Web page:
Imagine a life completely outside the realm of the modern consumer society — no shops, no advertisements, no 7-Elevens. The childhood of Sorasing Kaowai, co-author of the memoir In Grandmother’s House, in a remote Thai village reads as something of a utopian dream for those seeking a simpler existence. Central to it all is his grandmother, the village healer and wise old sage who imparts upon her grandson a wealth of traditional knowledge and skills.
Khun Sorasing’s family and fellow villagers are financially poor but not hungry. They grow their own rice and vegetables, hunt and forage in the fields and the forest for all of their food and medicines, make nearly everything used in their daily life from scratch, from baskets to cooking pots to clothing.
The simple life is not easy, however. Long, tedious days in the rice fields, illness, bodies broken and worn out after years spent planting rice. Sorasing himself is orphaned — his father, a layabout and alcoholic, disappears. His mother dies of an unspecified illness when he is a teenager.
The author’s relationships with his grandmother and mother are the most moving and compelling parts of the book. Rural children were largely expected to leave school at a young age to help the family in the rice fields. Khun Sorasing’s mother, however, insisted that he stay in school no matter how difficult, and she went to work in the city to help pay for it. Sadly, she died before she could see her son graduate.
In a wrenching scene, young Sorasing and his uncles go to Samut Sakhon to collect his mother’s remains and are unable to afford to bring her back to their village. “To this day, my uncle apologises to me for the sad way he had to handle my mother’s funeral,” he writes.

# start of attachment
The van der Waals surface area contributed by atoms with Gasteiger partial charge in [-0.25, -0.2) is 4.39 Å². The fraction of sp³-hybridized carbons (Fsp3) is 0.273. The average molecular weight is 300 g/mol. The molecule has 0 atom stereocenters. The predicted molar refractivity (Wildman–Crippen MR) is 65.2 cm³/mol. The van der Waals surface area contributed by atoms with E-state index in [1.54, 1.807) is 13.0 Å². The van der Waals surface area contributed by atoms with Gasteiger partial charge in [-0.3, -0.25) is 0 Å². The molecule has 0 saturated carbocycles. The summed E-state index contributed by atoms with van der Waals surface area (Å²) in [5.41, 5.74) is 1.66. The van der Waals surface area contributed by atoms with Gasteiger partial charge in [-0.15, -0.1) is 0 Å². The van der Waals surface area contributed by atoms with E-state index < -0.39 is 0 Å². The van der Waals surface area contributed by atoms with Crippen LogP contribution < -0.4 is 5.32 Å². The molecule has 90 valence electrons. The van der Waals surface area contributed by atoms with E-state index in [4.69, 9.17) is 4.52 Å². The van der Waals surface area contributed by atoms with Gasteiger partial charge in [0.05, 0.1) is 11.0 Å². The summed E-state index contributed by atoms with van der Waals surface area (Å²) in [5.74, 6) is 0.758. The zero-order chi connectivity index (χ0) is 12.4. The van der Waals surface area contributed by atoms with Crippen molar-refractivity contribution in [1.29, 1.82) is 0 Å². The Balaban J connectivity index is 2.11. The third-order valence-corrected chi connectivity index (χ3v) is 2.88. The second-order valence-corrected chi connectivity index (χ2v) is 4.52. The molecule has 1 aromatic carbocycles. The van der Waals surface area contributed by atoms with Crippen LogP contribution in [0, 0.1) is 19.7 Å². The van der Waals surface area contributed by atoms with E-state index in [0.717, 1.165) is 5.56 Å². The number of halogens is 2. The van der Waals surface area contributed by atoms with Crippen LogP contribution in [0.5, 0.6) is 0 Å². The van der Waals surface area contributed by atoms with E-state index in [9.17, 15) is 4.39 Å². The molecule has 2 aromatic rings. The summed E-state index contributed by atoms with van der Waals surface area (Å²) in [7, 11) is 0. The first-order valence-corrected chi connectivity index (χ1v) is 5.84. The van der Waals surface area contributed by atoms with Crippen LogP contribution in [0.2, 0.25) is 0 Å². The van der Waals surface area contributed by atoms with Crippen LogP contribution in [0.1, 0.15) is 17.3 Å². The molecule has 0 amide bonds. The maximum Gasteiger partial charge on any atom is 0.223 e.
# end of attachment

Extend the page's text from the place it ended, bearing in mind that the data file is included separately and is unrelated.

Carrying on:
Co-authoring is Peter Robinson, author of Phra Farang: An English Monk in Thailand and Good Morning, Buddha, memoirs about his time spent as a monk in a forest monastery in Northeastern Thailand (written under his monk name Phra Peter Pannapadipo). A number of stories about Peter’s experiences and discoveries in Thailand are incorporated into Khun Sorasing’s tales, bringing a broader cultural dimension into the book together with Mr Robinson’s lively conversational style of writing seen in his other works.
Anyone interested in Thai culture and daily life will find many gems in this book. Sorasing describes in vivid detail his grandmother’s healing techniques and rituals to honour the land.
Since Sorasing’s departure from the village in 1993, it has undergone a rapid transformation, much like the rest of Thailand. By penning this book, he captures a way of life that seems sadly in danger of disappearing — where family and community are precious, the earth sacred and bountiful, and one’s life is spent surviving on it and giving back what you can.
In Grandmother’s House is an illuminating time capsule that, delving in, makes one question the value of progress and mourn a bit for what has been lost.
We’re sure his Grandmother would be proud.
(A version of this review first appeared in the Phuket Post.)
In Grandmother’s House
Thai Folklore, Traditions and Rural Village Life
By Sorasing Kaowai & Peter Robinson
Proceeds from the book support the SET Foundation, a charity that helps disadvantaged children stay in school.